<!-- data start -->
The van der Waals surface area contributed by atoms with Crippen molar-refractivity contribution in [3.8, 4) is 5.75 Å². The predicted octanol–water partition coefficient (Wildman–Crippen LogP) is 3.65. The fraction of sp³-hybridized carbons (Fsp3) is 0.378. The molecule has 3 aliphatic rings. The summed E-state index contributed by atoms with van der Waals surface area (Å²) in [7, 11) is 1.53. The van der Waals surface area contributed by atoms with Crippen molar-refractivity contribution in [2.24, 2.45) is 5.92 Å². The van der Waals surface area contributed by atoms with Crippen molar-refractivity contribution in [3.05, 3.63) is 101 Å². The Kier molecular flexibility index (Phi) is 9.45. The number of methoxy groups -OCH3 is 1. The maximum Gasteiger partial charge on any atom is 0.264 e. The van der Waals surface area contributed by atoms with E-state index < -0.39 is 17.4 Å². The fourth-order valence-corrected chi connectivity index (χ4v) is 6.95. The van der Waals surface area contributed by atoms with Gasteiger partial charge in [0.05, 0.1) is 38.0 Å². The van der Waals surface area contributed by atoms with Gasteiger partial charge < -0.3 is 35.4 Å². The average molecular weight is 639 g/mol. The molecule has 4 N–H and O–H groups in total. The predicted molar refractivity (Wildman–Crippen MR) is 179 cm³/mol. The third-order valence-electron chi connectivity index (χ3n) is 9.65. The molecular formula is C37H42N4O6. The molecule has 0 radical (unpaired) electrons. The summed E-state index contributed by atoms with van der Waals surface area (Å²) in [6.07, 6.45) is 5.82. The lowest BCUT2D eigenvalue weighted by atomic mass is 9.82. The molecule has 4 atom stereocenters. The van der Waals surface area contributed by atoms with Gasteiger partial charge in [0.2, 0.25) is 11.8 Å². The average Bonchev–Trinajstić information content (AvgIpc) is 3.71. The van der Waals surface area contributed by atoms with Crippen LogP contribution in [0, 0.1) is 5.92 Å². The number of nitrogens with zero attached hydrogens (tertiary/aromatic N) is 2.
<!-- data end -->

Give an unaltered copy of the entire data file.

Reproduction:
The van der Waals surface area contributed by atoms with Crippen molar-refractivity contribution in [3.8, 4) is 5.75 Å². The predicted octanol–water partition coefficient (Wildman–Crippen LogP) is 3.65. The fraction of sp³-hybridized carbons (Fsp3) is 0.378. The molecule has 3 aliphatic rings. The summed E-state index contributed by atoms with van der Waals surface area (Å²) in [7, 11) is 1.53. The van der Waals surface area contributed by atoms with Crippen molar-refractivity contribution in [2.24, 2.45) is 5.92 Å². The van der Waals surface area contributed by atoms with Crippen molar-refractivity contribution in [3.05, 3.63) is 101 Å². The Kier molecular flexibility index (Phi) is 9.45. The number of methoxy groups -OCH3 is 1. The maximum Gasteiger partial charge on any atom is 0.264 e. The van der Waals surface area contributed by atoms with E-state index < -0.39 is 17.4 Å². The fourth-order valence-corrected chi connectivity index (χ4v) is 6.95. The van der Waals surface area contributed by atoms with Gasteiger partial charge in [0.05, 0.1) is 38.0 Å². The van der Waals surface area contributed by atoms with Gasteiger partial charge < -0.3 is 35.4 Å². The average molecular weight is 639 g/mol. The molecule has 4 N–H and O–H groups in total. The predicted molar refractivity (Wildman–Crippen MR) is 179 cm³/mol. The third-order valence-electron chi connectivity index (χ3n) is 9.65. The molecular formula is C37H42N4O6. The molecule has 0 radical (unpaired) electrons. The summed E-state index contributed by atoms with van der Waals surface area (Å²) in [6.07, 6.45) is 5.82. The lowest BCUT2D eigenvalue weighted by atomic mass is 9.82. The molecule has 4 atom stereocenters. The van der Waals surface area contributed by atoms with Gasteiger partial charge in [0.2, 0.25) is 11.8 Å². The average Bonchev–Trinajstić information content (AvgIpc) is 3.71. The van der Waals surface area contributed by atoms with Crippen LogP contribution in [0, 0.1) is 5.92 Å². The number of nitrogens with zero attached hydrogens (tertiary/aromatic N) is 2.